Part 5: Iron Condor Adjustments
Adjustments are what separate the men from the boys. Some traders and advisories say that you do not need adjustment. That they only lower your return and increase your commissions. That without adjustments your trades should work out due to the probabilities.
That has not been my experience. I have backtested several no adjustment iron condor strategies and have not found one that worked on a consistent basis without very large drawdowns in equity.
So why would an advisory not like adjustments? I think it is because it makes it much harder to keep subscribers. The easier the trade, the more people will stick around with the service. Even with my service when a trade gets hairy and there are several adjustments, members lose confidence and drop out. But I still have to trade the way I know how. If some people drop out, there is nothing I can do about it.
The iron condor trade will need an adjustment about 50% of the time if you are a conservative trader. When to adjust and how to adjust are difficult concepts that can take several trades to master. When it comes to iron condor trading, experience really is the key to success.
You should know when you will adjust before you enter the iron condor trade.
One common method of choosing an adjustment point is by watching the deltas of your short strikes. For example, one trader I know enter a condor spread position 27 days from expiration using short strikes that have a 18 delta (or as close to it as he can find). He then will adjust his position when his short strike is one or two strikes away from the money.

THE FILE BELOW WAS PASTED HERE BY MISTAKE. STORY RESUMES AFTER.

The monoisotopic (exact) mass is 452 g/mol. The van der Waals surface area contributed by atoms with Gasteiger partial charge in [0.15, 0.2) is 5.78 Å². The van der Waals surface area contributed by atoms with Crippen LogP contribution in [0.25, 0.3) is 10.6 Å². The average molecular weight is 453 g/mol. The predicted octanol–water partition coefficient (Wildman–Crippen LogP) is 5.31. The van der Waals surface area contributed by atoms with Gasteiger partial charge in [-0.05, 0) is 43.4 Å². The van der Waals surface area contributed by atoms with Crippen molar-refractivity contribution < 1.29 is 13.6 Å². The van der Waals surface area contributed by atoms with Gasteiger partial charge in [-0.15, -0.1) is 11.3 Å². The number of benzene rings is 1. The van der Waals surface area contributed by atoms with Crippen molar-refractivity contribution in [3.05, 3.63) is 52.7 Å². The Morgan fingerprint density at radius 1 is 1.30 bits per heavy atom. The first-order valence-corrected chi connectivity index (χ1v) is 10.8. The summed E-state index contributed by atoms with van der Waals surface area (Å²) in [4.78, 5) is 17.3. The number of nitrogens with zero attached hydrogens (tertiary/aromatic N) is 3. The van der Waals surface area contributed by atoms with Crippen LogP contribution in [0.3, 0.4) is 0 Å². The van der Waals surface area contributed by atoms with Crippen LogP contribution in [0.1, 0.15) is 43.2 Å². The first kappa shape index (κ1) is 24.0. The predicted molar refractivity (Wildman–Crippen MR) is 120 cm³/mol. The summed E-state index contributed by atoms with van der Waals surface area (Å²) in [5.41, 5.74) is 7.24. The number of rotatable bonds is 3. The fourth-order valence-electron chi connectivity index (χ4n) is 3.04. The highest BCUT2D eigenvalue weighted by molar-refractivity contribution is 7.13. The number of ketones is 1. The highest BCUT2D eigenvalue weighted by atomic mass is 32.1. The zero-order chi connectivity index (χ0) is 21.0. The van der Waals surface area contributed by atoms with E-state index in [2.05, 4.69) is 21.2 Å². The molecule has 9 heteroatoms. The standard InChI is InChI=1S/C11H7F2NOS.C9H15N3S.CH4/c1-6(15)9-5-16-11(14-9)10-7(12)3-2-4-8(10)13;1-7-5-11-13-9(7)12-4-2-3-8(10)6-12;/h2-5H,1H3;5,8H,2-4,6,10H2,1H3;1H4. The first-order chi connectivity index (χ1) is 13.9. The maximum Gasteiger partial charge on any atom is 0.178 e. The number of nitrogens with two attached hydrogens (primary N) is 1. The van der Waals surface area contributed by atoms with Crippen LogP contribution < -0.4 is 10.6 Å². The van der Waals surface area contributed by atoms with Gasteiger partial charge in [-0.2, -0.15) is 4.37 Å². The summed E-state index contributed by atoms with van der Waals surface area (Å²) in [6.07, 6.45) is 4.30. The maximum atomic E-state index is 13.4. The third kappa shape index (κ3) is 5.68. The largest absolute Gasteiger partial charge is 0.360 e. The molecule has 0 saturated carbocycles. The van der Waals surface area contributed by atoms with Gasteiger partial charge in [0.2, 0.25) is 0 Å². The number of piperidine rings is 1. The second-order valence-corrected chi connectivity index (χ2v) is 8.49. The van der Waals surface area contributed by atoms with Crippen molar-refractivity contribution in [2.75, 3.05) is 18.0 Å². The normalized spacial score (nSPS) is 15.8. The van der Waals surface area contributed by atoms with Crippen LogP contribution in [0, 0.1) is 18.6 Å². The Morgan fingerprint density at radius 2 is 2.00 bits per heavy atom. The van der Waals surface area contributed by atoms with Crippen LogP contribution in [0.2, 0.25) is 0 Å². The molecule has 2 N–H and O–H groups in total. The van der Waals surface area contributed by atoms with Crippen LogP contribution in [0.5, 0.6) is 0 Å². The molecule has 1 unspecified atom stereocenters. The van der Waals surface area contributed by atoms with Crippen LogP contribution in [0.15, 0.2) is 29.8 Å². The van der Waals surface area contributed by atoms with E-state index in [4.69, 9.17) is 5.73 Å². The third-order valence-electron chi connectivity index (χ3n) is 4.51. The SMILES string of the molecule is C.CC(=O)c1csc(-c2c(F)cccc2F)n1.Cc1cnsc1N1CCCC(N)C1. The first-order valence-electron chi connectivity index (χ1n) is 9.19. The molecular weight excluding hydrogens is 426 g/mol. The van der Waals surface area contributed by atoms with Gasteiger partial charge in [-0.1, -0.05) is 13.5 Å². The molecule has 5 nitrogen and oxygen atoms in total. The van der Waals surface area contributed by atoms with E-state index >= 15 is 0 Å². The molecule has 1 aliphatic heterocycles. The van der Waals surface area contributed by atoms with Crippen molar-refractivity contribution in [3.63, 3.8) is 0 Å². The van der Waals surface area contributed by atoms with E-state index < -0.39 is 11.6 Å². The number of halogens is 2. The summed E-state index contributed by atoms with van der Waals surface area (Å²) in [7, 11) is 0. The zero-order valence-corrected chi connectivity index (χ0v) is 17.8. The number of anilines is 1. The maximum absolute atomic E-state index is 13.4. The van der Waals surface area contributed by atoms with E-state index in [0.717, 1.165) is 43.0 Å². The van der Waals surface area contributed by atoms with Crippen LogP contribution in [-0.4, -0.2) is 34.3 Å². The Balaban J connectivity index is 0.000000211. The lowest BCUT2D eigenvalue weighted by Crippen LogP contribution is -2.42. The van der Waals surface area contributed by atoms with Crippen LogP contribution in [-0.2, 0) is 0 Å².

So if he was trading the RUT, and his short call strike was 600, he would adjust his call spread when the RUT got to 590. And he would adjust by using a butterfly to roll his call spread up one strike.
If he is trading one spread, he would be short 1 600 call and long 1 610 call. To adjust he would Buy 1 600 call, Sell 2 610 calls, and Buy 1 620 call. The result of this adjustment is that he is now short 1 610 call and long 1 620 call.
Keeping It Delta Neutral
Another method of adjusting the iron condor trade is to keep the position delta neutral. The delta of the trade tells you much you will make or lose should the underlying move up or down 1 point. If your trade has a delta of 50, you will make $50 if the underlying goes up 1 point. Thus, the lower your delta the less you make or lose when the underlying moves.
If you keep your trade as delta neutral you are looking to stay in the trade until the time decay kicks in.
Staying delta neutral sounds great, but it is very hard to do since delta is always changing. A position of delta – 100 one day can be a position of positive 40 delta the next if you decide to go this route, you will be adjusting often and your commission costs will be much higher.
Other Ways of Adjusting Iron Condors
A very popular method of adjusting is called rolling. If one side of your trade gets into trouble, you simply buy back that spread and sell another one farther away from the money. If there is not enough time left in the trade, or the premium of the farther away options is not high enough you can even roll forward to the next month.
Buying puts and calls can also be a good adjustment. By buying options, you will bring your delta closer to zero and even out your current p&l line. Long options act as a buffer to the market moving in one direction against you.
Another method that some bold traders use is to buy back the short option in a credit spread and keep the long option selling hoping that the underlying keeps moving in the same direction. So if the RUT is moving down rapidly, you can buy back the Put you sold, and keep the one you bought. If RUT keeps dropping, your long Put can make a lot of money.
This concludes the mini iron condor course. If you have any questions feel free to post them or email them to me.
If you missed any of the lessons, here you go: